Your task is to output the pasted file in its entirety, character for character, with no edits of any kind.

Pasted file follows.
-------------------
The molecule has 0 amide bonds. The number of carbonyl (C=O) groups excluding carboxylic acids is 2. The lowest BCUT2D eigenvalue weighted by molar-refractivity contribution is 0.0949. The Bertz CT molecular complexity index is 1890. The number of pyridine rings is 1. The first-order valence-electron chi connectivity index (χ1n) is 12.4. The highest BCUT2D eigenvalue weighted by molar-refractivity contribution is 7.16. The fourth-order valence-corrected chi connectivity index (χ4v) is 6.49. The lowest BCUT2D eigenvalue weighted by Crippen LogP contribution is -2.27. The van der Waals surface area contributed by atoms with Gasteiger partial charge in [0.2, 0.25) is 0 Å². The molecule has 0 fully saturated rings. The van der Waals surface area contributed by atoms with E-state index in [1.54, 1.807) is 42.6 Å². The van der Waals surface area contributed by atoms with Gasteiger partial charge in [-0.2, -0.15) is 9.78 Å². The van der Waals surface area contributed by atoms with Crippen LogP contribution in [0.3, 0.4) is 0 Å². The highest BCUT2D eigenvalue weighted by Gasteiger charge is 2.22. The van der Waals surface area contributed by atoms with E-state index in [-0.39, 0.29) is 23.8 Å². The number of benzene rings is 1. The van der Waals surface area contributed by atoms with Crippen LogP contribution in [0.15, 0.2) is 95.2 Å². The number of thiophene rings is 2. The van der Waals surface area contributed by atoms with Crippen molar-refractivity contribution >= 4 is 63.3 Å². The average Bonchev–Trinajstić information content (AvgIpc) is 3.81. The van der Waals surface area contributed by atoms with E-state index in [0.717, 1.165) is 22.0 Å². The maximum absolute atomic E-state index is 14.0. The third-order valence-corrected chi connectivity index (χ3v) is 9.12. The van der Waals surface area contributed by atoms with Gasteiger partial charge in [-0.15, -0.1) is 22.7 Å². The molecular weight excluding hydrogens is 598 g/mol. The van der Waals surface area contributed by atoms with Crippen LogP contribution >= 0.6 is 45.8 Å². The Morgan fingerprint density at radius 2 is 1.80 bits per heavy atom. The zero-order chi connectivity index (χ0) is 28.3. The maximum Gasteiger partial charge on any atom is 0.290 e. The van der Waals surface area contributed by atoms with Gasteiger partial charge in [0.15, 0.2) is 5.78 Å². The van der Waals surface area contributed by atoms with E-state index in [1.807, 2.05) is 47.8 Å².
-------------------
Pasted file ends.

The molecule has 0 amide bonds. The number of carbonyl (C=O) groups excluding carboxylic acids is 2. The lowest BCUT2D eigenvalue weighted by molar-refractivity contribution is 0.0949. The Bertz CT molecular complexity index is 1890. The number of pyridine rings is 1. The first-order valence-electron chi connectivity index (χ1n) is 12.4. The highest BCUT2D eigenvalue weighted by molar-refractivity contribution is 7.16. The fourth-order valence-corrected chi connectivity index (χ4v) is 6.49. The lowest BCUT2D eigenvalue weighted by Crippen LogP contribution is -2.27. The van der Waals surface area contributed by atoms with Gasteiger partial charge in [0.2, 0.25) is 0 Å². The molecule has 0 fully saturated rings. The van der Waals surface area contributed by atoms with E-state index in [1.54, 1.807) is 42.6 Å². The van der Waals surface area contributed by atoms with Gasteiger partial charge in [-0.2, -0.15) is 9.78 Å². The van der Waals surface area contributed by atoms with Crippen LogP contribution in [0.3, 0.4) is 0 Å². The highest BCUT2D eigenvalue weighted by Gasteiger charge is 2.22. The van der Waals surface area contributed by atoms with E-state index in [-0.39, 0.29) is 23.8 Å². The number of benzene rings is 1. The van der Waals surface area contributed by atoms with Crippen LogP contribution in [0.15, 0.2) is 95.2 Å². The number of thiophene rings is 2. The van der Waals surface area contributed by atoms with Crippen molar-refractivity contribution >= 4 is 63.3 Å². The average Bonchev–Trinajstić information content (AvgIpc) is 3.81. The van der Waals surface area contributed by atoms with E-state index in [0.717, 1.165) is 22.0 Å². The maximum absolute atomic E-state index is 14.0. The third-order valence-corrected chi connectivity index (χ3v) is 9.12. The van der Waals surface area contributed by atoms with Gasteiger partial charge in [-0.15, -0.1) is 22.7 Å². The molecular weight excluding hydrogens is 598 g/mol. The van der Waals surface area contributed by atoms with Crippen LogP contribution >= 0.6 is 45.8 Å². The Morgan fingerprint density at radius 2 is 1.80 bits per heavy atom. The zero-order chi connectivity index (χ0) is 28.3. The maximum Gasteiger partial charge on any atom is 0.290 e. The van der Waals surface area contributed by atoms with Gasteiger partial charge in [0.15, 0.2) is 5.78 Å². The van der Waals surface area contributed by atoms with E-state index in [1.807, 2.05) is 47.8 Å².